“Look, I didn’t see anyone who doesn’t work here come in today, so stop yelling at me,” the receptionist said, an edge to her voice.
They’re all in on it, Eric thought as he stormed back to his office.
“The usual?” Ellen asked when Eric stood in front of her at the restaurant.
“Yeah, sure,” Eric answered absentmindedly. He was still thinking about that bitch back at the office, her stuck-up husband and his no good, piece of shit, talentless employer Dwight. I’ll get them all, he thought angrily. I’ll make every last fucking one of them regret having ever crossed me… His gruesome reverie was interrupted as he noticed Ellen idly tracing the index finger of her right hand across the counter, making what he quickly saw to be a spiral pattern.
“Hey, what’s that?” Eric asked.
“What?” she asked, seeming genuinely confused and stopping her tracing.
“Nothing,” Eric muttered. He paid for the meal, took his food and then hurried to his table, glancing quickly over his shoulder to look as she recommenced idly traced that weird pattern across the counter. It was as if nobody saw how bizarre it was.
Outside, he was walking back to the office at a brisk pace, when suddenly Eric noticed a crowd, on the other side of the street, staring at something. Curious, he hurried across the street to see what it was. There, spray-painted on the wall, was a clockwise spiral shape.
Eric Carver looked at the people. Nobody was muttering or commenting on what they had just seen or pulling out their cellphones to take pictures. Everyone was just staring, as if in some sort of reverential trance.
“Hey,” Eric grabbed the shoulder of one of the onlookers. “What’s going on here?”
The onlooker jolted into awareness and looked at Eric. “Get your hand off my shoulder,” he said, shaking Eric off and walking away. The rest of the crowd seemed to similarly be coming to and walking off as if nothing had happened.
“Hey,” Eric demanded of a woman walking past him. “What was that just there?”
The woman looked up, confused, startled and somewhat frightened at the large man standing over her. “I… I don’t know what you’re talking about,” she said quickly, and hurried away. Other passers-by looked at Eric rather strangely as they went about their business.
Shaking his head and cursing under his breath, Eric Carver turned and walked back to the office.
“All right, so you understand the offer,” Eric confirmed.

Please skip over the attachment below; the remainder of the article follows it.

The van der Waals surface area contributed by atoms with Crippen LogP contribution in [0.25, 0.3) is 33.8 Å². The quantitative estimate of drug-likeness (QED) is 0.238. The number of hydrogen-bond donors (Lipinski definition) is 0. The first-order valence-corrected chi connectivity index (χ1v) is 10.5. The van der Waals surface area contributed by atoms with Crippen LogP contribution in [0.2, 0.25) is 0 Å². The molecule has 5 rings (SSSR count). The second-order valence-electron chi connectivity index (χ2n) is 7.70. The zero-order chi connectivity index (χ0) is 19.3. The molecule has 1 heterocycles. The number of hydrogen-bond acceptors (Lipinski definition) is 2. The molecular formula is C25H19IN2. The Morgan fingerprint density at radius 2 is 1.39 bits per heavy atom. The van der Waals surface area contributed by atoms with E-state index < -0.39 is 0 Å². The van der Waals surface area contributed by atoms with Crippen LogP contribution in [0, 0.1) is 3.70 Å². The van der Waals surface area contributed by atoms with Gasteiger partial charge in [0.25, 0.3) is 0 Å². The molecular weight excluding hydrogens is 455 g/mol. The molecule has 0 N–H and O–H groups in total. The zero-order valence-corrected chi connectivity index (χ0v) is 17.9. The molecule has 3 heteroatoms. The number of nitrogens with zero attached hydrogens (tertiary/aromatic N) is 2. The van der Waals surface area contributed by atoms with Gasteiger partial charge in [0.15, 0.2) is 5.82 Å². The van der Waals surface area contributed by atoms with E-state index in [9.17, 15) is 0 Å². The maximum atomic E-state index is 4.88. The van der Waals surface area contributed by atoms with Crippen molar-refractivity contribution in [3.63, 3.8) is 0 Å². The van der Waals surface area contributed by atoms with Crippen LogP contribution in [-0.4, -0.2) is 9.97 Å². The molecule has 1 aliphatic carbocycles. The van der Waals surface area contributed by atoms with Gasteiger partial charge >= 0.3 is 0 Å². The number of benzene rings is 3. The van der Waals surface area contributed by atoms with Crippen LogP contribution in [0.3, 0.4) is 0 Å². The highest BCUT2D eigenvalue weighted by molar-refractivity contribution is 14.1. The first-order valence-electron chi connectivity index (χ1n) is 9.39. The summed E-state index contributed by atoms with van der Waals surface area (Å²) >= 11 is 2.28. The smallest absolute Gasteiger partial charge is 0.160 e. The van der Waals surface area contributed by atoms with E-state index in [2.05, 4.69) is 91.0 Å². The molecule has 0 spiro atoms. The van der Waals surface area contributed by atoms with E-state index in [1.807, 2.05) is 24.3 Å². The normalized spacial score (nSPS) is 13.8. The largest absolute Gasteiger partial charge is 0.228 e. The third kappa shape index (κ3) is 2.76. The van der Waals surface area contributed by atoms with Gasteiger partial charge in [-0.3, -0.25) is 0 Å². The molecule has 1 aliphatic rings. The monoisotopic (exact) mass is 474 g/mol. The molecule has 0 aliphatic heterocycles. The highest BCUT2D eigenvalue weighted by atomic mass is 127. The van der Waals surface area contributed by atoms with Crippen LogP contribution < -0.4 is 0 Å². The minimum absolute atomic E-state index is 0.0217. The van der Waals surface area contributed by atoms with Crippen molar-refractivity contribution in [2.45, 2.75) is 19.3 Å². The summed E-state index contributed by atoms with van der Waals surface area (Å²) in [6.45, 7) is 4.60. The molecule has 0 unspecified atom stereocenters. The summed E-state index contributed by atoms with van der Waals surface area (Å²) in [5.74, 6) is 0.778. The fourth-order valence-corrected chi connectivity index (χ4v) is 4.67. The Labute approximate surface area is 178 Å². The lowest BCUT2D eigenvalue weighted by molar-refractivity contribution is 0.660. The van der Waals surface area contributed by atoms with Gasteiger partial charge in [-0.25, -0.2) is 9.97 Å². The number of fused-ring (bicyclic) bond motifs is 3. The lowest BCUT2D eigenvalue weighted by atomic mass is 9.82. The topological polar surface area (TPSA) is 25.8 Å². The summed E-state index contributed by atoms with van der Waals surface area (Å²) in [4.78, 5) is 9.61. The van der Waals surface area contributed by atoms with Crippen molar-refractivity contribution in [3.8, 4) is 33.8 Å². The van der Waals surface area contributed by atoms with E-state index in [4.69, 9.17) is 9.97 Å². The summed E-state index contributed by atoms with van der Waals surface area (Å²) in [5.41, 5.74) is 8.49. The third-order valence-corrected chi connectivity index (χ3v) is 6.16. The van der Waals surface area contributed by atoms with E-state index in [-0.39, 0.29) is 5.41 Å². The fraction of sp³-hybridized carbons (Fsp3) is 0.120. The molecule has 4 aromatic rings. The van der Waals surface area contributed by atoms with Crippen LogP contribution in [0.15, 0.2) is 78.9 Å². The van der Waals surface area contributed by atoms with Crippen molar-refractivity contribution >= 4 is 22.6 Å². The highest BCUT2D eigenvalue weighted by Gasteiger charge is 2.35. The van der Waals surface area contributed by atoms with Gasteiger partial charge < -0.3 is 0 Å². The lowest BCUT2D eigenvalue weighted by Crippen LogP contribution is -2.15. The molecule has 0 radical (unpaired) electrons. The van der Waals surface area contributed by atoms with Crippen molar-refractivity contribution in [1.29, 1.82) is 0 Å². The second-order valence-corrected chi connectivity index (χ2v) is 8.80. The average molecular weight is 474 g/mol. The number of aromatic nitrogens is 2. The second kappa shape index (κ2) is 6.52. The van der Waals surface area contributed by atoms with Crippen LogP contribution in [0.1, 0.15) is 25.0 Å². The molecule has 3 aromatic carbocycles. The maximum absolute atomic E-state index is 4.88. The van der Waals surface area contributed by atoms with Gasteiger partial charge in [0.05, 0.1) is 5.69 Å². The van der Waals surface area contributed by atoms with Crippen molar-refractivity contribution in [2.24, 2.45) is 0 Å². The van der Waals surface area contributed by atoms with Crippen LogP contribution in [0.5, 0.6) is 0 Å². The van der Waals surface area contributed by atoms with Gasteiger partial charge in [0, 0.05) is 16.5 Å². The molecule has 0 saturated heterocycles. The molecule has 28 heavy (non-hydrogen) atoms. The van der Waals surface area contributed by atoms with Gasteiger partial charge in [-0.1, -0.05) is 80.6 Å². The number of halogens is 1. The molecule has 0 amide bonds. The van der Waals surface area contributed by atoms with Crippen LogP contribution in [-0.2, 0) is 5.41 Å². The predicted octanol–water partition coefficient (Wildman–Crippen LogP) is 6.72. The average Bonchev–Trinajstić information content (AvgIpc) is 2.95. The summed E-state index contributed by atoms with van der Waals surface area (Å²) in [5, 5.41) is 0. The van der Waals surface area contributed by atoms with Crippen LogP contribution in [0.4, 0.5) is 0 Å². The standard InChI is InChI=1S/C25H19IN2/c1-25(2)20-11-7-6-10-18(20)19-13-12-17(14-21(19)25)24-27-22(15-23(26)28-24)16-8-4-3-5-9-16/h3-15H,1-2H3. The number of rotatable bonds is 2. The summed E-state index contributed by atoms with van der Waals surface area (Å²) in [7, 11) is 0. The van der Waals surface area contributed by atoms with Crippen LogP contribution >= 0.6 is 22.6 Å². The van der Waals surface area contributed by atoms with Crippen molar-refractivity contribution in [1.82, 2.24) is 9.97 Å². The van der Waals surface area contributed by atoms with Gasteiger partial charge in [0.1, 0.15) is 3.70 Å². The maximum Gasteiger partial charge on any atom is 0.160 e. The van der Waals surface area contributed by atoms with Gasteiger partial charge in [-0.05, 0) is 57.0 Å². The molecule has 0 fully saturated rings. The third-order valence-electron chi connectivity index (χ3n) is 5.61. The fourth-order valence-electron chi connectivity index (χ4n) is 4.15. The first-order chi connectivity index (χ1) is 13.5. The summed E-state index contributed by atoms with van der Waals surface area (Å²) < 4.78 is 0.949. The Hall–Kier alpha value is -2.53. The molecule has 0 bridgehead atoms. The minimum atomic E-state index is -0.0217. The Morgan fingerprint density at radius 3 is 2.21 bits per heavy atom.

“Yes,” said his client, Andrew Farnsworth. “And I feel comfortable signing this. It’s exactly what I wanted.”
“All right, would you like a pen?” inquired Eric.
“No, I got my own,” Andrew replied, producing his own pen with the logo of his construction company and signing his name to the Heavy Equipment Rental Agreement. He then slid the Contract across the table, so that Eric could sign to confirm having witnessed the signature of his client.
As Eric brought the tip of his pen down to the line where he was to place his signature, he noticed something strange. At the end of this client’s signature, the line of ink did not end with the h, but rather curved upwards, forming a counterclockwise spiral shape.
Eric frowned. “Uh, what is this?” he asked uncomfortably, pointing to the strange shape at the end of the signature.
“What do you mean?” asked Andrew, confused. “That’s my signature.”
"No, I mean the thing at the end, the weird spiral?” Eric persisted.
The look of confusion remained on Andrew Farnsworth’s face, though tinged with an edge of hostility and something else, something deeper, something frantic and desperate, as if he were terrified of something. “That is my signature,” he said. “Unless there’s something wrong with it, I would like you to sign.”
Eric stared for a moment at the faintly menacing expression of his client, as the client stared him down. Eric was not accustomed to being intimidated. Normally, people were intimidated by him, and not just when he had them tied up in his basement. Eric Carver was a large imposing man with a commanding presence, and he made sure to use it to his advantage when he could. Now, however, he found himself backing down, desisting from his line of questioning.
Eric turned his gaze away from his client, down to the sheet of paper in front of him. “Of course,” he said almost meekly, as he signed the contract. His client’s face immediately returned to its usual friendly demeanor as he stood up, offering his hand to Eric Carver for a handshake.